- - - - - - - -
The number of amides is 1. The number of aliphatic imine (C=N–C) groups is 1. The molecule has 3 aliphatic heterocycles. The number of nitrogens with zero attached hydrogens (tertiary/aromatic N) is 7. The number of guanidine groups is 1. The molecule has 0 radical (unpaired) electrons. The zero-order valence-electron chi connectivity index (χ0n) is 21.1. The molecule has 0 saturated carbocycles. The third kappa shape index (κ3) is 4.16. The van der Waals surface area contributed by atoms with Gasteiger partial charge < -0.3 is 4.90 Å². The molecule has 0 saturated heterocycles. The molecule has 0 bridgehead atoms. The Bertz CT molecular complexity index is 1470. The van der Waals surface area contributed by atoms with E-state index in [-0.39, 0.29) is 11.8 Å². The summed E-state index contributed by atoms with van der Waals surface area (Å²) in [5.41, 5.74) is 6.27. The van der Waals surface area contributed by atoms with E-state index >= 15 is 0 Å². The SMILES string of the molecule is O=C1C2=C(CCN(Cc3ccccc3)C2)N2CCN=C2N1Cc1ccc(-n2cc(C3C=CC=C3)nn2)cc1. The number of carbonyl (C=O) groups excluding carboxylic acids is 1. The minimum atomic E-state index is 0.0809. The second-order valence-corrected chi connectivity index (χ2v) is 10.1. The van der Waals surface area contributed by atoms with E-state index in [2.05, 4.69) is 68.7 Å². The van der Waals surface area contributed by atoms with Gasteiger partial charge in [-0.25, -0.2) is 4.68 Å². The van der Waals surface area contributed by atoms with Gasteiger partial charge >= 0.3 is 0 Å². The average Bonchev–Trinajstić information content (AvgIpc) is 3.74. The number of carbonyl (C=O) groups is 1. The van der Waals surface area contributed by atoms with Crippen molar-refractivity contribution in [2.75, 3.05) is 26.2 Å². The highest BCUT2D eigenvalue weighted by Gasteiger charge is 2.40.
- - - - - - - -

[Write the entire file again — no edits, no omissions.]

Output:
The number of amides is 1. The number of aliphatic imine (C=N–C) groups is 1. The molecule has 3 aliphatic heterocycles. The number of nitrogens with zero attached hydrogens (tertiary/aromatic N) is 7. The number of guanidine groups is 1. The molecule has 0 radical (unpaired) electrons. The zero-order valence-electron chi connectivity index (χ0n) is 21.1. The molecule has 0 saturated carbocycles. The third kappa shape index (κ3) is 4.16. The van der Waals surface area contributed by atoms with Gasteiger partial charge < -0.3 is 4.90 Å². The molecule has 0 saturated heterocycles. The molecule has 0 bridgehead atoms. The Bertz CT molecular complexity index is 1470. The van der Waals surface area contributed by atoms with E-state index in [-0.39, 0.29) is 11.8 Å². The summed E-state index contributed by atoms with van der Waals surface area (Å²) in [5.41, 5.74) is 6.27. The van der Waals surface area contributed by atoms with E-state index >= 15 is 0 Å². The SMILES string of the molecule is O=C1C2=C(CCN(Cc3ccccc3)C2)N2CCN=C2N1Cc1ccc(-n2cc(C3C=CC=C3)nn2)cc1. The number of carbonyl (C=O) groups excluding carboxylic acids is 1. The minimum atomic E-state index is 0.0809. The second-order valence-corrected chi connectivity index (χ2v) is 10.1. The van der Waals surface area contributed by atoms with E-state index in [2.05, 4.69) is 68.7 Å². The van der Waals surface area contributed by atoms with Gasteiger partial charge in [-0.25, -0.2) is 4.68 Å². The van der Waals surface area contributed by atoms with Gasteiger partial charge >= 0.3 is 0 Å². The average Bonchev–Trinajstić information content (AvgIpc) is 3.74. The number of carbonyl (C=O) groups is 1. The van der Waals surface area contributed by atoms with Crippen molar-refractivity contribution in [2.75, 3.05) is 26.2 Å². The highest BCUT2D eigenvalue weighted by Gasteiger charge is 2.40.